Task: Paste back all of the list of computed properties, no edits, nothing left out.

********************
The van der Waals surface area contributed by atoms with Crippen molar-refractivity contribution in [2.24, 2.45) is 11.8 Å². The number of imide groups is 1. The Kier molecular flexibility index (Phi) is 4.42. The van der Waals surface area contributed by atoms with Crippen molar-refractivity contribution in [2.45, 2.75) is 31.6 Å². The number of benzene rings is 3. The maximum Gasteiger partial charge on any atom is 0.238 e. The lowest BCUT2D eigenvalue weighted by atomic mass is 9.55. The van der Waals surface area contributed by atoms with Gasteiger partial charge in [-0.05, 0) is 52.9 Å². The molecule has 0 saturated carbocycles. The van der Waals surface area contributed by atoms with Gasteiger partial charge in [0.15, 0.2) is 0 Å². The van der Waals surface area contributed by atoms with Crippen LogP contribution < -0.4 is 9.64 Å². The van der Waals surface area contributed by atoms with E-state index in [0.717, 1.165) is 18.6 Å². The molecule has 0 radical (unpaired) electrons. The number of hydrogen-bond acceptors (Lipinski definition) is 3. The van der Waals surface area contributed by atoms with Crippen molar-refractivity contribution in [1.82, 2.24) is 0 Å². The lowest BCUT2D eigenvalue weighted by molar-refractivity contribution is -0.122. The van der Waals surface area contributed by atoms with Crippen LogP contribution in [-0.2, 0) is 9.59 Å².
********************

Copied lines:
The van der Waals surface area contributed by atoms with Crippen molar-refractivity contribution in [2.24, 2.45) is 11.8 Å². The number of imide groups is 1. The Kier molecular flexibility index (Phi) is 4.42. The van der Waals surface area contributed by atoms with Crippen molar-refractivity contribution in [2.45, 2.75) is 31.6 Å². The number of benzene rings is 3. The maximum Gasteiger partial charge on any atom is 0.238 e. The lowest BCUT2D eigenvalue weighted by atomic mass is 9.55. The van der Waals surface area contributed by atoms with Gasteiger partial charge in [-0.05, 0) is 52.9 Å². The molecule has 0 saturated carbocycles. The van der Waals surface area contributed by atoms with Gasteiger partial charge in [0.15, 0.2) is 0 Å². The van der Waals surface area contributed by atoms with Crippen LogP contribution < -0.4 is 9.64 Å². The van der Waals surface area contributed by atoms with E-state index in [0.717, 1.165) is 18.6 Å². The molecule has 0 radical (unpaired) electrons. The number of hydrogen-bond acceptors (Lipinski definition) is 3. The van der Waals surface area contributed by atoms with Crippen molar-refractivity contribution in [1.82, 2.24) is 0 Å². The lowest BCUT2D eigenvalue weighted by molar-refractivity contribution is -0.122. The van der Waals surface area contributed by atoms with Crippen LogP contribution in [-0.2, 0) is 9.59 Å².